How to Create a Club Website

Whether you want to start an online industry group, an exclusive network, a purpose-driven non-profit, or a subscription delivery startup, you must somehow build a website that brings this club to life in the digital realm.

There are four steps to consider when building a website to ensure you’re providing a distinct and valuable service to those who join. 

  1. Content for your Club.
  2. User Experience for Club members. 
  3. Marketing yourself as a Club. 
  4. Monetizing your Club. 

Content: A website with high-quality content is key to building a loyal and engaged community. Content can come in many forms, starting with blog posts which can be repurposed into emailed newsletters and/or social media posts. 

The homepage and other web copy are equally important because the tone and voice establishes the culture and branding of the club. The “about us” section for example is a great place to introduce the founder or director of the group, and explain the mission or purpose of the community. In ilovetosail.club, founder Yuri Chumak shares his story, and how he dreamt of building a network that would make planning yachting vacations easier. Be prepared to share your club’s “story” and raison d’etre. After all, every club needs a leader.

In addition to quality content, it’s critical to be consistent about publishing. Stick to an editorial calendar that produces content regularly and on schedule. Aim to publish at least one piece of new content on a weekly basis, and keep your members coming back for more.  

User experience/UX: When it comes to user experience, there are key ingredients that differentiate a club website from any website destination or ecommerce.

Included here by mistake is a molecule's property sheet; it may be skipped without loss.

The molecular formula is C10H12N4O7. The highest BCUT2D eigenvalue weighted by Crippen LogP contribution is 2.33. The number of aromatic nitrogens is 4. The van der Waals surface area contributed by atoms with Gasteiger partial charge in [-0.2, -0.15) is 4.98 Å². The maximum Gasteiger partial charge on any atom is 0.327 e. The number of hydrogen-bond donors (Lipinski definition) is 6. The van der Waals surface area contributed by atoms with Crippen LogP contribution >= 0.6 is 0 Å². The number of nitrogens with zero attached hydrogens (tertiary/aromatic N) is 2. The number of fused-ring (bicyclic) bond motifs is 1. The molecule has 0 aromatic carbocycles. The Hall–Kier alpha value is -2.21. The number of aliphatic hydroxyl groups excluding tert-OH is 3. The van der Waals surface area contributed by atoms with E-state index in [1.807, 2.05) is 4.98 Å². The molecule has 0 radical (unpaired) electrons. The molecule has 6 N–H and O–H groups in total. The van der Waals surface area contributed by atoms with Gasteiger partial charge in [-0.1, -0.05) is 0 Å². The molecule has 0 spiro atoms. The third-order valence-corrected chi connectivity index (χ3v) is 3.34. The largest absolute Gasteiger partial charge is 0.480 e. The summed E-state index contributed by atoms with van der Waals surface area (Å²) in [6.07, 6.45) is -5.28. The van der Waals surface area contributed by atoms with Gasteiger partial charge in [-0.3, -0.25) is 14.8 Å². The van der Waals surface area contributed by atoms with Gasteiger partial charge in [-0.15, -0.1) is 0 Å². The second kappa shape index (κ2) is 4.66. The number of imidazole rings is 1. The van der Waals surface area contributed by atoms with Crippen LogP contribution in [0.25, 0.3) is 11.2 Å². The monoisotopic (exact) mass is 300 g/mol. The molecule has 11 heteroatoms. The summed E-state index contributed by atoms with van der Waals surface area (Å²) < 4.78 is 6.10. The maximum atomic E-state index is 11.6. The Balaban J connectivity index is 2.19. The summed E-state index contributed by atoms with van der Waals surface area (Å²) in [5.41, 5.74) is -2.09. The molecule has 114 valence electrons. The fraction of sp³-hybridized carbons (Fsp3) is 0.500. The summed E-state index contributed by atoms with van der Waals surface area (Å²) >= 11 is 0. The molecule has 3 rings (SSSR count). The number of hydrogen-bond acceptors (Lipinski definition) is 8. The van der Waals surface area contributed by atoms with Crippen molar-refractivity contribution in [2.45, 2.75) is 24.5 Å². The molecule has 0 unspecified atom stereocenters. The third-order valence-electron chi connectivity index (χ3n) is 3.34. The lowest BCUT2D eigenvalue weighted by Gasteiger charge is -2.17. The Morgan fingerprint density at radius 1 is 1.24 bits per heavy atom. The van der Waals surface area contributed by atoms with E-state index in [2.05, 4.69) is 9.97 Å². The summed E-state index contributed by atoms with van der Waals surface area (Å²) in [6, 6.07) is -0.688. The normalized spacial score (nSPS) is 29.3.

Think about content and UX in two distinct categories: which content will live on the public website for web visitors and prospective members, and which content will live behind the login walls. 

Clubs, no matter how inclusive or exclusive, should have a user experience that is easy to navigate for prospective and existing members. Start with a new member and event registration page so you can easily garner new members.

Back to the https://ilovetosail.club/en/ example, the upper right banner has a clear call-to-action for existing members to login. But the rest of the website offers a wide range of free and valuable content explaining its business offerings and general information. Aim to strike that balance of public and exclusive features.

In addition to providing secure logins for existing members, provide pages such as a calendar of events, online member directory, and other resources to which they would need regular access. 

Marketing: Let visitors know you’re a club before they ever land on your webpage. The ilovetosail.club for instance uses a .club domain in its URL so visitors know that the unique benefits and resources are available to those who join. Branding a business as a club from the start immediately gives members a sense of belonging and community, even on a global scale. 

Monetization: You want to figure out how to monetize the club and its content. Even if you’re a nonprofit, you want to make sure there’s a seamless donations page.

Think of the business model: Will members pay annually or monthly? What are the income streams? Can you launch webinars, online classes or special perks that can bring in more revenue?

The following aspects of your club website will help you think this through:

  • online event registration 
  • payment pages
  • a page for accepting donations
  • a customer/member database for communicating with members

At the end of the day, any online club will need to offer a sense of community to keep people engaged, loyal, and willing to renew membership year-after-year.